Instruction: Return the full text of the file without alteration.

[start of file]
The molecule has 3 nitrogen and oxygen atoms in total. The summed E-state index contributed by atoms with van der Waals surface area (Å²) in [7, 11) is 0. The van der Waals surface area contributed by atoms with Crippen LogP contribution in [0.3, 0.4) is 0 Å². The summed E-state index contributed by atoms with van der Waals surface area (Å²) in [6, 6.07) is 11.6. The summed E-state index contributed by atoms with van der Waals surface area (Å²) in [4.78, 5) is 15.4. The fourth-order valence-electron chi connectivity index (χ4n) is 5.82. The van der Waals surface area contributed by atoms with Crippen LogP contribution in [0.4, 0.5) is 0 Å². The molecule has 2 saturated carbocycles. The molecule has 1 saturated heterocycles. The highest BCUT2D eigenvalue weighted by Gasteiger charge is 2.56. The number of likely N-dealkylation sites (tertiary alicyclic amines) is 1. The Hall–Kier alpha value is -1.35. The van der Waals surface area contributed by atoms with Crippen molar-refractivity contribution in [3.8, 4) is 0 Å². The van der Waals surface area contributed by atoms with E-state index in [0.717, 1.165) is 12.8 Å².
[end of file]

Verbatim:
The molecule has 3 nitrogen and oxygen atoms in total. The summed E-state index contributed by atoms with van der Waals surface area (Å²) in [7, 11) is 0. The van der Waals surface area contributed by atoms with Crippen LogP contribution in [0.3, 0.4) is 0 Å². The summed E-state index contributed by atoms with van der Waals surface area (Å²) in [6, 6.07) is 11.6. The summed E-state index contributed by atoms with van der Waals surface area (Å²) in [4.78, 5) is 15.4. The fourth-order valence-electron chi connectivity index (χ4n) is 5.82. The van der Waals surface area contributed by atoms with Crippen LogP contribution in [0.4, 0.5) is 0 Å². The molecule has 2 saturated carbocycles. The molecule has 1 saturated heterocycles. The highest BCUT2D eigenvalue weighted by Gasteiger charge is 2.56. The number of likely N-dealkylation sites (tertiary alicyclic amines) is 1. The Hall–Kier alpha value is -1.35. The van der Waals surface area contributed by atoms with Crippen molar-refractivity contribution in [3.8, 4) is 0 Å². The van der Waals surface area contributed by atoms with E-state index in [0.717, 1.165) is 12.8 Å².